UCLA alumnus Kristina Irwin runs to represent District 5 in LA City Council
Kristina Irwin, a local realtor, notary public and UCLA Extension alumnus, has declared her candidacy for LA City Council District 5, which represents Westwood. (Courtesy of Kristina Irwin)
By Justin Jung
Aug. 21, 2021 6:01 p.m.
Los Angeles resident and realtor Kristina Irwin has joined the race for LA City Council District 5.
Irwin, who is a UCLA Extension school alumnus in public relations and marketing, is one of seven candidates currently registered to run for the 5th District. In addition to her work as a realtor, Irwin is also a notary public in LA.
The 5th District represents the geographic areas around UCLA, including Westwood, and other areas in West LA.
The city council oversees elections, taxes, traffic regulation, municipal budget and other governmental tasks, and works with the mayor’s office on city management.
Current council member Paul Koretz cannot run for re-election due to term limits, and will instead run for city controller in 2022.
Other candidates registered with the LA City Ethics Commission, which administers laws related to campaigning, include Molly Basler, Jimmy Biblarz, Jeff Ebenstein, Scott Epstein, Sam Yebri and Katy Yaroslavsky. As of the most recent campaign update on June 30, Irwin had raised $4,125 in contributions, with all 5th District candidates totaling $1,310,785.07.
Irwin’s campaign is most focused on public safety and homelessness, she said. Environmental safety is one of her biggest concerns, Irwin added, pointing to oil drilling at the West Pico Drill Site, which is around four miles from UCLA.
Irwin also said she is focused on addressing homelessness, which she said the city council has historically failed to resolve. Irwin said that she does not believe that homelessness is a housing issue but a health and safety issue, adding that she believes ongoing housing projects like the Tiny Home Villages would be ineffective as a long-term solution.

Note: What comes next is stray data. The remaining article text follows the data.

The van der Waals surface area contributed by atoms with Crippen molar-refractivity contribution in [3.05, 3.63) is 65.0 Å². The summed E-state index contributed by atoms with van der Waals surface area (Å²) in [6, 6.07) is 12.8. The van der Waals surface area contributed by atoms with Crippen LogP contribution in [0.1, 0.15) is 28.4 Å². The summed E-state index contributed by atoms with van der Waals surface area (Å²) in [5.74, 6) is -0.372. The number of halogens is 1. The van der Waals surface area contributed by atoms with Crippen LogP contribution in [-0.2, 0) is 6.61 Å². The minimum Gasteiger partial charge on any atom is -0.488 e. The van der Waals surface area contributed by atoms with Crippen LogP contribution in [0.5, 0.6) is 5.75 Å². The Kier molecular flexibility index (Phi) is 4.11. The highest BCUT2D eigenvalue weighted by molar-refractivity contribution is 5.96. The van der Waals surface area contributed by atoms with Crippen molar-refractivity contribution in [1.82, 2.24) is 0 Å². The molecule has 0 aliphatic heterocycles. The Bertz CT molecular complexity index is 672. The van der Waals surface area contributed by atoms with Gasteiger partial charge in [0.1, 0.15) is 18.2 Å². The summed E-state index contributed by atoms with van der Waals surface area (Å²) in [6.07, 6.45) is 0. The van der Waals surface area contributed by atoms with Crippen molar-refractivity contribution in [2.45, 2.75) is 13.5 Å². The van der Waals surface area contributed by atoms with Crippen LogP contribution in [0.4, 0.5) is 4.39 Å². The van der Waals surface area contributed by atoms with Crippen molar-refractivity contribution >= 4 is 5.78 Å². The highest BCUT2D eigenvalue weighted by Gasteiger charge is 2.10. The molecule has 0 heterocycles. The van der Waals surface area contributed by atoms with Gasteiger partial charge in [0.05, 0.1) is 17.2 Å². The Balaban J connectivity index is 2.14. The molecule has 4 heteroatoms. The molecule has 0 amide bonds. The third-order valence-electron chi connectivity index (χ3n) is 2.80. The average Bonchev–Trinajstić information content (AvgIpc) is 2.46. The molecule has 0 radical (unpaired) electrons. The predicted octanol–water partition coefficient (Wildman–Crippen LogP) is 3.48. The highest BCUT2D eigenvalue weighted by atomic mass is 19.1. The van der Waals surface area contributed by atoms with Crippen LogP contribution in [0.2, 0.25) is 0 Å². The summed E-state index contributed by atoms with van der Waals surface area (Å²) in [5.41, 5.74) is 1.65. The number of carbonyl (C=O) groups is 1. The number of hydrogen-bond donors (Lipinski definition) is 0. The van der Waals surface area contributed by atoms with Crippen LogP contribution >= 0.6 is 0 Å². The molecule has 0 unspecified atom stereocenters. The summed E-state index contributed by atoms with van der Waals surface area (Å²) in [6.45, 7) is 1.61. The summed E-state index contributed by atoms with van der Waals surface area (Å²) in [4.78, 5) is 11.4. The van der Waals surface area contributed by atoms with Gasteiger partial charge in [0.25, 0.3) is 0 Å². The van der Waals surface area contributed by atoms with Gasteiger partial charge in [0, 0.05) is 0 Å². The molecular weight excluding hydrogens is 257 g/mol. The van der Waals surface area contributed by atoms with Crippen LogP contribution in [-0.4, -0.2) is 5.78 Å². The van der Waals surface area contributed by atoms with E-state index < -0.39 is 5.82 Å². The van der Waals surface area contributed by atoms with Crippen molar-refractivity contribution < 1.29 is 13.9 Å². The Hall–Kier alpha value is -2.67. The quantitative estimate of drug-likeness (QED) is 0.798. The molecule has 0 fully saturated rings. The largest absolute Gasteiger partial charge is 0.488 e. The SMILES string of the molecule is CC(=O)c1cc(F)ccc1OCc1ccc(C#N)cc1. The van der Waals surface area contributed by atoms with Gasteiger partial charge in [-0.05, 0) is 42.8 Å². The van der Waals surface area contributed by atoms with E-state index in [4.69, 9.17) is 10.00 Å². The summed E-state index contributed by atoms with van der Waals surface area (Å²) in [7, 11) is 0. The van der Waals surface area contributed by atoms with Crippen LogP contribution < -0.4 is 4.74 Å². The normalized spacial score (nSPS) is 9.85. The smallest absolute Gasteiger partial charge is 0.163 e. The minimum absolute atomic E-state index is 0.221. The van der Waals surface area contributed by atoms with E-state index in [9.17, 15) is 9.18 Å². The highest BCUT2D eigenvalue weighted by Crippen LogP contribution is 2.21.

[Related: LA City Council candidates address homelessness ordinance at NWWNC forum]
Addressing homelessness should focus on mental health issues first, such as by repurposing existing health care resources for new use, Irwin said. Working with the Veterans Affairs hospital or using abandoned lots to build a medical facility for individuals experiencing homelessness may be one possible solution, Irwin added.
Irwin also said she would support vocational training, counseling and rehabilitation services for individuals experiencing homelessness.
On policing, Irwin said that she supports police officers but would also support some changes to police training, such as on brutality.
“We have to go under, under the roots into the problem, and I think that stems from just a hatred for police and I don’t think that’s the right approach,” Irwin said.
Irwin added that her police-community partnership may include placing police officers in schools and organizing police officers meeting with individuals from minority backgrounds.
On each of her campaign issues and others, Irwin said that her door as a council member would be open for constituents.
“I’m going to work very, very strong to bring my constituents in, not just behind the scenes, but to have town hall meetings, to open my door to people,” Irwin said.